A Report on Non-Ionizing Radiation

COSMOS: Microwave News Article Archive (2004 - )

November 3, 2011

The latest update of the Danish cell phone-cancer study is being touted as the biggest and best ever. It shows "no link between mobile phone use and [brain] tumors," according to the press release.

Don't believe a word of it.

On October 20, the British Medical Journal released the third installment of the Danish Cancer Society's cohort study, which has been tracking some 400,000 mobile phones subscribers since the 1980s. The whole enterprise has been dogged by controversy and political suspicions since the first results were published ten years ago.

June 9, 2010

The International Agency for Research on Cancer (IARC) has recruited Joachim Schüz to lead its Section on Environment. Among his duties in Lyon, Schüz will supervise the still-unfinished work of theInterphone project. He will also play an advisory role in next year's IARC review of the possible cancer risks associated with RF radiation. Schüz, who begins at the agency on August 2, will report to Christopher Wild, the director of IARC.

May 11, 2009

The stalemate over Interphone is coming to an end. A project of the International Agency for Research on Cancer (IARC) on the possible links between mobile phones and tumors, Interphone has been bogged down for over three years while its members feuded over how to interpret their results. Now, Microwave News has learned, a paper on brain tumor risks is about to be submitted for publication. Christopher Wild, the director of IARC, forced a compromise to resolve what had become a major embarrassment for the agency.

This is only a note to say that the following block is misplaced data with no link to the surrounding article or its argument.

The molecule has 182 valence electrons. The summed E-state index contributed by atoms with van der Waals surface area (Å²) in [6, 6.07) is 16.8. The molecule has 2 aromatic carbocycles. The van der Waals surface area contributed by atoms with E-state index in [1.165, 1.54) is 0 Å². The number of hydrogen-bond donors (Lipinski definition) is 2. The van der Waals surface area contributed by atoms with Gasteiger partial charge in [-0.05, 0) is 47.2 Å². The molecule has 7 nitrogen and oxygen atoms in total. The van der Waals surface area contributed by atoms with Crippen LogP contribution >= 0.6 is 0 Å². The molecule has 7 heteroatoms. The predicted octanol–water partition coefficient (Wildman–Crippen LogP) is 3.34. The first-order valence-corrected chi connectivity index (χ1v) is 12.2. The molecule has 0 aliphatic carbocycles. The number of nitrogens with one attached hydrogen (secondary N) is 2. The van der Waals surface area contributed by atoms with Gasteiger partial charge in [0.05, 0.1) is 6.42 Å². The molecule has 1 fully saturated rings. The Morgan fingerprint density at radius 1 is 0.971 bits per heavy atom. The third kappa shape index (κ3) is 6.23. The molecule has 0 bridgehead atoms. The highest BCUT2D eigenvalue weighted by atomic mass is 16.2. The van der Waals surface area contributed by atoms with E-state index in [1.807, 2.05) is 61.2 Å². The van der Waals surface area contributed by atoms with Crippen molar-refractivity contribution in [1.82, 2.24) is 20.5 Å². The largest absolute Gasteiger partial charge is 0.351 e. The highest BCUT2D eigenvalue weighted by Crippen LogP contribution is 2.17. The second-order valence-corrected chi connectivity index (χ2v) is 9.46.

September 2, 2008

While we were away on a summer break, another Interphone paper was released online: An analysis of the incidence of meningiomas (brain tumors) among cell phone users in five Northern European countries. It comes from the same teams that have previously reported increased risks of both glioma (another type of brain tumor) and acoustic neuroma (a tumor of the acoustic nerve) among long-term users.

NyTeknik (Sweden), May 30, 2012 —on Maria Feychting, Anders Ahlbom and industry support for the COSMOS project. See also our November 3, 2011 post: "Is the COSMOS Study Another Source of Bias?"

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